Hume's Radical Scepticism and the Fate of Naturalized Epistemology

2015.02.16 : View this Review Online | View Recent NDPR Reviews Kevin Meeker, Hume's Radical Scepticism and the Fate of Naturalized Epistemology, Palgrave Macmillan, 2013, 196pp., $95.00 (hbk),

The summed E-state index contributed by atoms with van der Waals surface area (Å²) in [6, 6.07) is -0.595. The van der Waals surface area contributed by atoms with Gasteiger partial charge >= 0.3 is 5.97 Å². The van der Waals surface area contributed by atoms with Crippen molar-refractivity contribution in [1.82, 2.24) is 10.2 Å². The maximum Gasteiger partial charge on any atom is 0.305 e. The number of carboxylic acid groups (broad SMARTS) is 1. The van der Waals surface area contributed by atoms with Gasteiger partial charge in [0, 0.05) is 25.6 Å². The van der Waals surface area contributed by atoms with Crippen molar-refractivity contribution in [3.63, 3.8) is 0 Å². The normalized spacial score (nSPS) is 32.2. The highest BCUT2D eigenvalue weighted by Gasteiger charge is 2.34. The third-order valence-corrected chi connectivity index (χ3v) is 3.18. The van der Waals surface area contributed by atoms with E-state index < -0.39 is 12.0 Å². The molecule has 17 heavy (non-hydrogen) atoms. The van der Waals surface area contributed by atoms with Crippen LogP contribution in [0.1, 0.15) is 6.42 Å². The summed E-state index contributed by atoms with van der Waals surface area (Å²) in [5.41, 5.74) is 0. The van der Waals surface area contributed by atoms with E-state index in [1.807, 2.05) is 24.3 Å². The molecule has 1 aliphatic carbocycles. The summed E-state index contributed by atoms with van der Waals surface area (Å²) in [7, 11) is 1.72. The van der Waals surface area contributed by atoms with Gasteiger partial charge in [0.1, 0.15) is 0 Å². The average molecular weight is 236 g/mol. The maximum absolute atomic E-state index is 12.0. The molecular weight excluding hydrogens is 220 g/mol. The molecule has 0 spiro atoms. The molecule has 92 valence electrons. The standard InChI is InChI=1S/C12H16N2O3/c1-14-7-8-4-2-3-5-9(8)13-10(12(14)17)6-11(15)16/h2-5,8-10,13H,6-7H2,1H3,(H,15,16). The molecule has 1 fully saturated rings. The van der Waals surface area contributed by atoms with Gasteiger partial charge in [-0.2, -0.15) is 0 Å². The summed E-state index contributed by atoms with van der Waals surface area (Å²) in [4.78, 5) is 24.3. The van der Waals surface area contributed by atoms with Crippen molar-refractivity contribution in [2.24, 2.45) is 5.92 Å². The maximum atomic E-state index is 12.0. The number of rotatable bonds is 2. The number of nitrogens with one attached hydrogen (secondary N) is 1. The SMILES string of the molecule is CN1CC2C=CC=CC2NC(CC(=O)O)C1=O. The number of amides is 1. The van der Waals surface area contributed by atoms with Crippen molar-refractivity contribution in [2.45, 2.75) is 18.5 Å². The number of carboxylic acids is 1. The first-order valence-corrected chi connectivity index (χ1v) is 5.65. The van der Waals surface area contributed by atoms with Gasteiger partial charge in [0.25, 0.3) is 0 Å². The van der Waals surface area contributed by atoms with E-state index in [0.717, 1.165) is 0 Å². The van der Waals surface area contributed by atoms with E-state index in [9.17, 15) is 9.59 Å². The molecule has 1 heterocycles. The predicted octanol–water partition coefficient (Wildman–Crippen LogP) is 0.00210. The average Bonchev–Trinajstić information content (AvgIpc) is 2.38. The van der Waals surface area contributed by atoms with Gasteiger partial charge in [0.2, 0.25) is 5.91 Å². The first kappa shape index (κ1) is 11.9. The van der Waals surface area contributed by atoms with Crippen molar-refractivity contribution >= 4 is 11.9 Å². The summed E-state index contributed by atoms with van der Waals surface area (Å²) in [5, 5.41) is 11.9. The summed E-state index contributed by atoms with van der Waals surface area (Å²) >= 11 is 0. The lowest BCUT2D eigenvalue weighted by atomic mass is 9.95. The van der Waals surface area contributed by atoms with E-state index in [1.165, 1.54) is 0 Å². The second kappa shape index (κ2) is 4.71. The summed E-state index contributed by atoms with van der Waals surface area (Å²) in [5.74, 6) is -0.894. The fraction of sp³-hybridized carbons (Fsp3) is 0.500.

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2015.02.16 : View this Review Online | View Recent NDPR Reviews Kevin Meeker, Hume's Radical Scepticism and the Fate of Naturalized Epistemology, Palgrave Macmillan, 2013, 196pp., $95.00 (hbk), ISBN 9781137025548. Reviewed by Angela Coventry, Portland State University There may be general agreement that David Hume is some sort of sceptic,[1] but the nature and extent of his scepticism remains a topic of considerable debate amongst scholars. Some scholars claim his scepticism undermines the pursuit of a more positive naturalistic program of a science of human nature, while others maintain that his scepticism is reconcilable with his naturalism. In his book, Kevin Meeker maintains that Hume is a "radical sceptic" of the sort who maintains that all human beliefs are "equal, epistemically speaking" in that none of them have any "positive epistemic status" (17, 26). His interpretation is set against those scholars who emphasize his naturalism. If the main arguments in the. . .

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